A home appraisal determines the estimated market value of your soon-to-be property. The appraiser evaluates it based on general condition, geographic location, proximity to objects of interest, value of the nearby houses, recent sales, and neighborhood growth and potential, among other factors. Mortgage lenders use this information to make sure the amount you borrow is supported by the home’s value. There’s always a risk of a low appraisal. In that case, the lender won’t go through with the transaction at that price. The seller might adjust the sale price accordingly but also might not. Appraisal value isn’t a binding figure — what the seller sells for and the buyer pays determines the sale price. The situation might be that you negotiated a deal with the seller for a price already lower than initially wanted. This likely is due to the home selling in a buyer’s market and its location in a declining market area. This may slow or disrupt the closing process while further negotiations are conducted.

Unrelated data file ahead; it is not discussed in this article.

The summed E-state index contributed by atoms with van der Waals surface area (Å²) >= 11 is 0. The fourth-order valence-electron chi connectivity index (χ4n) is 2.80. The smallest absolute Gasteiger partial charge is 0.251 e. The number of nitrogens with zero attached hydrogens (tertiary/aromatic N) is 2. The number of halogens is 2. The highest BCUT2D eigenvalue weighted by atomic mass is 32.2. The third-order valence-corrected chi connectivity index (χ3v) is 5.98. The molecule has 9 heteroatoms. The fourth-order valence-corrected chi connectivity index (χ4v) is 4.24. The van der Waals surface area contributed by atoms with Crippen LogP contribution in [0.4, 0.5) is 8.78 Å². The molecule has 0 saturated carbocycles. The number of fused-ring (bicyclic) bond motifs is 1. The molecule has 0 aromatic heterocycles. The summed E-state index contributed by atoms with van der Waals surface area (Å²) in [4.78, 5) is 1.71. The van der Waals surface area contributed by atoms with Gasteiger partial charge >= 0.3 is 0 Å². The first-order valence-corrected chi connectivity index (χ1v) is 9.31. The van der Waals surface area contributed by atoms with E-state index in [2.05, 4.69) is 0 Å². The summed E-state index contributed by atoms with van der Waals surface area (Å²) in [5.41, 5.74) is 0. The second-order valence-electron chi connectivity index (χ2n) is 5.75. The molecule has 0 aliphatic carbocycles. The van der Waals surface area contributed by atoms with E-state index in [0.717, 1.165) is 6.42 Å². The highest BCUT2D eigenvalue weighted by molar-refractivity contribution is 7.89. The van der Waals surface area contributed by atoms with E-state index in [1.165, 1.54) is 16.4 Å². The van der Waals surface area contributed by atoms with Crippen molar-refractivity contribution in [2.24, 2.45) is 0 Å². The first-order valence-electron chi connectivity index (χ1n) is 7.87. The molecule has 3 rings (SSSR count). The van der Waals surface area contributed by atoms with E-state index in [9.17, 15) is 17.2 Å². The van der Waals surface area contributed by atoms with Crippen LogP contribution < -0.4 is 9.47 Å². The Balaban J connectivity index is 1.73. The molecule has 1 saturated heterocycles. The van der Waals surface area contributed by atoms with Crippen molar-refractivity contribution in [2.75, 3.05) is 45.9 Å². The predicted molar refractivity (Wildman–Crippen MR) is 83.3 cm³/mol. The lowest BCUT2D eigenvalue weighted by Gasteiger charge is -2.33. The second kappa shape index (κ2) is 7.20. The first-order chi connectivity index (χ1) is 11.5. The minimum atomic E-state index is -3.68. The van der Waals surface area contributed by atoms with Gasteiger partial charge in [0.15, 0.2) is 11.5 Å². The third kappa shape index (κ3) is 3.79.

#8. Set the Time and Date of the Closing
The closing date is a negotiable factor during the offer and acceptance phase of a home sale transaction. When making an offer, the buyer will include a closing date, and, depending on the seller’s circumstances, it might be acceptable or could be countered with other terms. Don’t choose a date casually. The right date can ensure a smooth closing and reduce closing costs; the wrong date puts the home buyer at risk of not closing on time, needlessly complicating the move, increasing expenses, and even losing your new home. Expenses are prorated through the closing date, so generally, there’s no better day of the month to close. However, in financing a mortgage, there are some differences in what is collected as a
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